A Kent MP is introducing a bill in parliament aimed at overturning the controversial expansion of London's ultra-low emission zone (ULEZ).
Dartford MP Gareth Johnson has described the daily charge as an “unfair tax” on working people which “hits the poorest hardest”.
The Tory backbencher argues the £12.50 fee, levied on non-complaint vehicles driving in and out of the capital, is undemocratic as people in Kent were not able to have a say over it but are directly impacted every day.
The Mayor Sadiq Khan defended his decision which he says was difficult but “necessary” in order to tackle London’s toxic air causing premature deaths.
Now, three months after its latest expansion, Mr Johnson has tabled a private members bill – a public bill introduced by MPs and Lords who are not government ministers – in the hoping of reversing the decision.
He said: “The London Mayor, Sadiq Khan has no mandate for this.
“Expanding ULEZ was not in his manifesto or in his transport strategy and the consultation on the expansion showed that people did not want it.
“It impacts people in Kent and other counties around London who cannot vote in or out the London Mayor. It’s a taxation without accountability.”
The Tory MP added: “It punishes those on lower incomes who can least afford to buy a newer car to avoid the daily charge. There are also no guarantees the standard for meeting the ULEZ threshold will not be changed in the future to include more vehicles.”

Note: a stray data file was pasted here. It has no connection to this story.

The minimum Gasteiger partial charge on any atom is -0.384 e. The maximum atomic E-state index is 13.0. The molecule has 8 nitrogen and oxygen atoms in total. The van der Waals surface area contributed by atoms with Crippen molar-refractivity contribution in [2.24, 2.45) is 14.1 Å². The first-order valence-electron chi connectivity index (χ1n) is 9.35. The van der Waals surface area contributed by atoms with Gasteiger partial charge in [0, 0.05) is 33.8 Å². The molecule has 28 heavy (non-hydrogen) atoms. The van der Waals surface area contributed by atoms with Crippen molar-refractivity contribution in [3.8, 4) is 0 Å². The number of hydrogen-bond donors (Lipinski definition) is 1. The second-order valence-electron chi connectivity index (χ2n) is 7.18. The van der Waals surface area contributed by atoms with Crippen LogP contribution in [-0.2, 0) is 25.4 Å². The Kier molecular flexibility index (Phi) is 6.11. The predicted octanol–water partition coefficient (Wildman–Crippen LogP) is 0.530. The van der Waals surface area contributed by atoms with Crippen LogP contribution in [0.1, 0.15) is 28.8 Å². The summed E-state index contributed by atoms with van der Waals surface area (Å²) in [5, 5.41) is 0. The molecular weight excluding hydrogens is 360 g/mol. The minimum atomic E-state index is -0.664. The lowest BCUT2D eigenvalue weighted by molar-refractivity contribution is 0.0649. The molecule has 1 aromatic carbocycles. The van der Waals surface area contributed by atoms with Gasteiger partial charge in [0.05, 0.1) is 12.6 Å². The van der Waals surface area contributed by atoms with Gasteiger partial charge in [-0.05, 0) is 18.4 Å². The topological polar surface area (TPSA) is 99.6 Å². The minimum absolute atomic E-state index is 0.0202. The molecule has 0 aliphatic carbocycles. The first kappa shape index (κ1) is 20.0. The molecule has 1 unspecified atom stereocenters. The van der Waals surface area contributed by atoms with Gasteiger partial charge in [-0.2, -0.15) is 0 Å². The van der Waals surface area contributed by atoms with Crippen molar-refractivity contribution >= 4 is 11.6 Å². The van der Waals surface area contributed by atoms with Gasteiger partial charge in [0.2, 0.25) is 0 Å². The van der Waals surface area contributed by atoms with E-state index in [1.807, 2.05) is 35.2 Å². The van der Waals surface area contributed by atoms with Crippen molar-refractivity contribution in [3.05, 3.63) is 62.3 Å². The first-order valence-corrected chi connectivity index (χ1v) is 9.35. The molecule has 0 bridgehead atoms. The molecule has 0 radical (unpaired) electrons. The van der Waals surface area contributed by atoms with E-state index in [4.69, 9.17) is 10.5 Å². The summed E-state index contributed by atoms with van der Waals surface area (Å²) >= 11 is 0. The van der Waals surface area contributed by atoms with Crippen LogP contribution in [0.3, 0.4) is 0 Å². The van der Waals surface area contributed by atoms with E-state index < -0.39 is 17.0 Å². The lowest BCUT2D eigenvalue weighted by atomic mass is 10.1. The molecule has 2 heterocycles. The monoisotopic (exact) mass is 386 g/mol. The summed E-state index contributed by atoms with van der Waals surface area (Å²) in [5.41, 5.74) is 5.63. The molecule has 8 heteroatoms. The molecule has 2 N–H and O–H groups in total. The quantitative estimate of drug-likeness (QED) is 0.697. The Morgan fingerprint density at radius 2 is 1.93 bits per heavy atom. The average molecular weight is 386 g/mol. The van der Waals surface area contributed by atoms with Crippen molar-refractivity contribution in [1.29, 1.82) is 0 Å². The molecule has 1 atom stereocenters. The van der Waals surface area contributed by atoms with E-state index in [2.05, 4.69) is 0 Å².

The ULEZ expansion has meant any motorist in the new area, with a vehicle which did not comply to the regulations, would need to pay a £12.50 daily surcharge.
Before the expansion, 70,000 motorists in Kent were slapped with a £90 fine for driving into London’s ULEZ before it was expanded pocketing Transport for London more than £6 million. The transport body says all money raised is pumped back into transport improvements.
The London Mayor’s plans were met with opposition when it was first introduced with Dartford Council leader Jeremy Kite calling it a “terribly, terribly unfair thing” in January.
There was also a High Court challenge against the expansion led by a coalition of councils representing the outer London boroughs but this was defeated in July.
In October campaigners urged Transport secretary Mark Harper to use his legal weight to force a “revision” of the London Mayor’s plans.
Mr Johnson is set to present his Greater London Emission Zone Charging (Amendment) Bill to the House of Commons where it will get its first reading.